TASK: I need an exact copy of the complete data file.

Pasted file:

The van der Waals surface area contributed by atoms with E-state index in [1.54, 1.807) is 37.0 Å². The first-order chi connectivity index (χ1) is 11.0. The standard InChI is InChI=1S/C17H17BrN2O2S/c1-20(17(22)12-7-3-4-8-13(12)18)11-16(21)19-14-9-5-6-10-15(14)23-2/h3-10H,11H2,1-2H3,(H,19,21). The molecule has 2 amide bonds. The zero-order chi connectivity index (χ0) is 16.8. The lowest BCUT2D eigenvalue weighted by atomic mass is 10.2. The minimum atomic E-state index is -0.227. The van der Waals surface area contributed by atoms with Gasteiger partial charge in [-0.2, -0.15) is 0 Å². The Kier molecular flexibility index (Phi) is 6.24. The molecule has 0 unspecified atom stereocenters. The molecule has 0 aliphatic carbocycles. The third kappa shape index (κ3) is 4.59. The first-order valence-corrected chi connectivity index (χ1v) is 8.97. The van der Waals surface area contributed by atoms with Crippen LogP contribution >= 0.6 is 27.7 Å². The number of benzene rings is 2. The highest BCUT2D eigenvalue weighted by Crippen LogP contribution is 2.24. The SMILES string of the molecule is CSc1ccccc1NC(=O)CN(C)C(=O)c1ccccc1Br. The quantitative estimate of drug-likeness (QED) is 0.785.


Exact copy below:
The van der Waals surface area contributed by atoms with E-state index in [1.54, 1.807) is 37.0 Å². The first-order chi connectivity index (χ1) is 11.0. The standard InChI is InChI=1S/C17H17BrN2O2S/c1-20(17(22)12-7-3-4-8-13(12)18)11-16(21)19-14-9-5-6-10-15(14)23-2/h3-10H,11H2,1-2H3,(H,19,21). The molecule has 2 amide bonds. The zero-order chi connectivity index (χ0) is 16.8. The lowest BCUT2D eigenvalue weighted by atomic mass is 10.2. The minimum atomic E-state index is -0.227. The van der Waals surface area contributed by atoms with Gasteiger partial charge in [-0.2, -0.15) is 0 Å². The Kier molecular flexibility index (Phi) is 6.24. The molecule has 0 unspecified atom stereocenters. The molecule has 0 aliphatic carbocycles. The third kappa shape index (κ3) is 4.59. The first-order valence-corrected chi connectivity index (χ1v) is 8.97. The van der Waals surface area contributed by atoms with Crippen LogP contribution >= 0.6 is 27.7 Å². The number of benzene rings is 2. The highest BCUT2D eigenvalue weighted by Crippen LogP contribution is 2.24. The SMILES string of the molecule is CSc1ccccc1NC(=O)CN(C)C(=O)c1ccccc1Br. The quantitative estimate of drug-likeness (QED) is 0.785.